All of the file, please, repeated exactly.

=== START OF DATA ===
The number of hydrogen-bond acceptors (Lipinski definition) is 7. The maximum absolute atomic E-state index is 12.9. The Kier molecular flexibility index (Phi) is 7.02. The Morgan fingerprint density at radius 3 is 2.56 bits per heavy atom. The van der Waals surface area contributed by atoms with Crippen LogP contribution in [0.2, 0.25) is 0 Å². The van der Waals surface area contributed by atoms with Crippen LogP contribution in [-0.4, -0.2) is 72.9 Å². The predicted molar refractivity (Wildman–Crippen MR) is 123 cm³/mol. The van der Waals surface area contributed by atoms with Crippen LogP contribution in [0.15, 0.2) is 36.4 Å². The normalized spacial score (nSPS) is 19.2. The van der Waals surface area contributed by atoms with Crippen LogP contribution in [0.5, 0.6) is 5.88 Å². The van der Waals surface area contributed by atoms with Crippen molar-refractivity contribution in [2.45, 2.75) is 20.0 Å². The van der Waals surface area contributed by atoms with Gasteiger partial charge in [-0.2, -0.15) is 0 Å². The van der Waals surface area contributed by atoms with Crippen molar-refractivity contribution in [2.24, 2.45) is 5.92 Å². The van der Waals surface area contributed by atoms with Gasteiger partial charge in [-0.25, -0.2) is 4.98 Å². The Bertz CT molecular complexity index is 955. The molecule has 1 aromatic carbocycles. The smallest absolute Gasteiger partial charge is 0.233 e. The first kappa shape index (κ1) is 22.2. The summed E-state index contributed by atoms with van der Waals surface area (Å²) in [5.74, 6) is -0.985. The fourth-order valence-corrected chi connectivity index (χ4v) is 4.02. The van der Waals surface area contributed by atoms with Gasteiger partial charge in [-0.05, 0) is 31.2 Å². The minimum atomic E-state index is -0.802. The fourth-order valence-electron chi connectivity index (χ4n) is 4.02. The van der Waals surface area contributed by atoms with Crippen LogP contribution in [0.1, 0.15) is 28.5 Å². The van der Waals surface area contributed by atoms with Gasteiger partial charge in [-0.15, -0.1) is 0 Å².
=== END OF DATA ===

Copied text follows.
The number of hydrogen-bond acceptors (Lipinski definition) is 7. The maximum absolute atomic E-state index is 12.9. The Kier molecular flexibility index (Phi) is 7.02. The Morgan fingerprint density at radius 3 is 2.56 bits per heavy atom. The van der Waals surface area contributed by atoms with Crippen LogP contribution in [0.2, 0.25) is 0 Å². The van der Waals surface area contributed by atoms with Crippen LogP contribution in [-0.4, -0.2) is 72.9 Å². The predicted molar refractivity (Wildman–Crippen MR) is 123 cm³/mol. The van der Waals surface area contributed by atoms with Crippen LogP contribution in [0.15, 0.2) is 36.4 Å². The normalized spacial score (nSPS) is 19.2. The van der Waals surface area contributed by atoms with Crippen LogP contribution in [0.5, 0.6) is 5.88 Å². The van der Waals surface area contributed by atoms with Crippen molar-refractivity contribution in [2.45, 2.75) is 20.0 Å². The van der Waals surface area contributed by atoms with Gasteiger partial charge in [-0.2, -0.15) is 0 Å². The van der Waals surface area contributed by atoms with Crippen molar-refractivity contribution in [2.24, 2.45) is 5.92 Å². The van der Waals surface area contributed by atoms with Gasteiger partial charge in [-0.25, -0.2) is 4.98 Å². The Bertz CT molecular complexity index is 955. The molecule has 1 aromatic carbocycles. The smallest absolute Gasteiger partial charge is 0.233 e. The first kappa shape index (κ1) is 22.2. The summed E-state index contributed by atoms with van der Waals surface area (Å²) in [5.74, 6) is -0.985. The fourth-order valence-corrected chi connectivity index (χ4v) is 4.02. The van der Waals surface area contributed by atoms with Gasteiger partial charge in [-0.05, 0) is 31.2 Å². The minimum atomic E-state index is -0.802. The fourth-order valence-electron chi connectivity index (χ4n) is 4.02. The van der Waals surface area contributed by atoms with Crippen LogP contribution in [0.1, 0.15) is 28.5 Å². The van der Waals surface area contributed by atoms with Gasteiger partial charge in [-0.15, -0.1) is 0 Å².